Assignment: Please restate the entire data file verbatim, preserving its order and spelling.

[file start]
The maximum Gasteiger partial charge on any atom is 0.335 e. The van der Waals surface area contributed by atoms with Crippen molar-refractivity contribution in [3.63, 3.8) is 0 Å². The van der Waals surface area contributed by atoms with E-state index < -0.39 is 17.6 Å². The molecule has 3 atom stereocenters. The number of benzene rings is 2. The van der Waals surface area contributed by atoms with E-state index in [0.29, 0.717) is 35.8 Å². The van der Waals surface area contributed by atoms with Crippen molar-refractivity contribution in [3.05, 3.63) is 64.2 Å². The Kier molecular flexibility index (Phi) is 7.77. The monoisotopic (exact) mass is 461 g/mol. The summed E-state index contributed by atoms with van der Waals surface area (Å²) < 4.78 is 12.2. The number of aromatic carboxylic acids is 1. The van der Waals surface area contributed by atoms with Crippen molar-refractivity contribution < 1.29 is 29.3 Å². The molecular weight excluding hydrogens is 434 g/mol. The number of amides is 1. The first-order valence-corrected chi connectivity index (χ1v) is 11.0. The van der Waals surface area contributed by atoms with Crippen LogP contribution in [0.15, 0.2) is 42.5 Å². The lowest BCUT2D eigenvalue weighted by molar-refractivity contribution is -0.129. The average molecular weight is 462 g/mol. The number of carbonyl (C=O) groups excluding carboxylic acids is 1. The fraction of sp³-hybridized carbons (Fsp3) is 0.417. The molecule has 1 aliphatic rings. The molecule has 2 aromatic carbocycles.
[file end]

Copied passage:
The maximum Gasteiger partial charge on any atom is 0.335 e. The van der Waals surface area contributed by atoms with Crippen molar-refractivity contribution in [3.63, 3.8) is 0 Å². The van der Waals surface area contributed by atoms with E-state index < -0.39 is 17.6 Å². The molecule has 3 atom stereocenters. The number of benzene rings is 2. The van der Waals surface area contributed by atoms with E-state index in [0.29, 0.717) is 35.8 Å². The van der Waals surface area contributed by atoms with Crippen molar-refractivity contribution in [3.05, 3.63) is 64.2 Å². The Kier molecular flexibility index (Phi) is 7.77. The monoisotopic (exact) mass is 461 g/mol. The summed E-state index contributed by atoms with van der Waals surface area (Å²) < 4.78 is 12.2. The number of aromatic carboxylic acids is 1. The van der Waals surface area contributed by atoms with Crippen molar-refractivity contribution < 1.29 is 29.3 Å². The molecular weight excluding hydrogens is 434 g/mol. The number of amides is 1. The first-order valence-corrected chi connectivity index (χ1v) is 11.0. The van der Waals surface area contributed by atoms with Crippen LogP contribution in [0.15, 0.2) is 42.5 Å². The lowest BCUT2D eigenvalue weighted by molar-refractivity contribution is -0.129. The average molecular weight is 462 g/mol. The number of carbonyl (C=O) groups excluding carboxylic acids is 1. The fraction of sp³-hybridized carbons (Fsp3) is 0.417. The molecule has 1 aliphatic rings. The molecule has 2 aromatic carbocycles.